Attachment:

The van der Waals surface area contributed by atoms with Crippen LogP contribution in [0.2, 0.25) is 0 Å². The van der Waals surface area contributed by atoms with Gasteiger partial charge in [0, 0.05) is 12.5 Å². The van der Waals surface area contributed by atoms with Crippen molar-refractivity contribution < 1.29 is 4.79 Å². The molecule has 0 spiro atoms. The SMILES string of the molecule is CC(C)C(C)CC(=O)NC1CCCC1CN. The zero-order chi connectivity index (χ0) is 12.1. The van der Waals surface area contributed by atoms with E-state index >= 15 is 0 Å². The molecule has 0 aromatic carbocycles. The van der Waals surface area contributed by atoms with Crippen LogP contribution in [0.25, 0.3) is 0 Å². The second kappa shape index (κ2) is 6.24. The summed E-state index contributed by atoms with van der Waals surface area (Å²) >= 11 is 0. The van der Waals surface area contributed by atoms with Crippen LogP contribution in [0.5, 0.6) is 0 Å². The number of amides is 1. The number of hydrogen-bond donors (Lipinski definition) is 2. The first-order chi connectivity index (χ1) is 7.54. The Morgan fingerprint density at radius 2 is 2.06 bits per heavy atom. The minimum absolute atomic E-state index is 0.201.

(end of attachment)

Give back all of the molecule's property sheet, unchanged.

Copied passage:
The van der Waals surface area contributed by atoms with Crippen LogP contribution in [0.2, 0.25) is 0 Å². The van der Waals surface area contributed by atoms with Gasteiger partial charge in [0, 0.05) is 12.5 Å². The van der Waals surface area contributed by atoms with Crippen molar-refractivity contribution < 1.29 is 4.79 Å². The molecule has 0 spiro atoms. The SMILES string of the molecule is CC(C)C(C)CC(=O)NC1CCCC1CN. The zero-order chi connectivity index (χ0) is 12.1. The van der Waals surface area contributed by atoms with E-state index >= 15 is 0 Å². The molecule has 0 aromatic carbocycles. The van der Waals surface area contributed by atoms with Crippen LogP contribution in [0.25, 0.3) is 0 Å². The second kappa shape index (κ2) is 6.24. The summed E-state index contributed by atoms with van der Waals surface area (Å²) >= 11 is 0. The van der Waals surface area contributed by atoms with Crippen LogP contribution in [0.5, 0.6) is 0 Å². The number of amides is 1. The number of hydrogen-bond donors (Lipinski definition) is 2. The first-order chi connectivity index (χ1) is 7.54. The Morgan fingerprint density at radius 2 is 2.06 bits per heavy atom. The minimum absolute atomic E-state index is 0.201.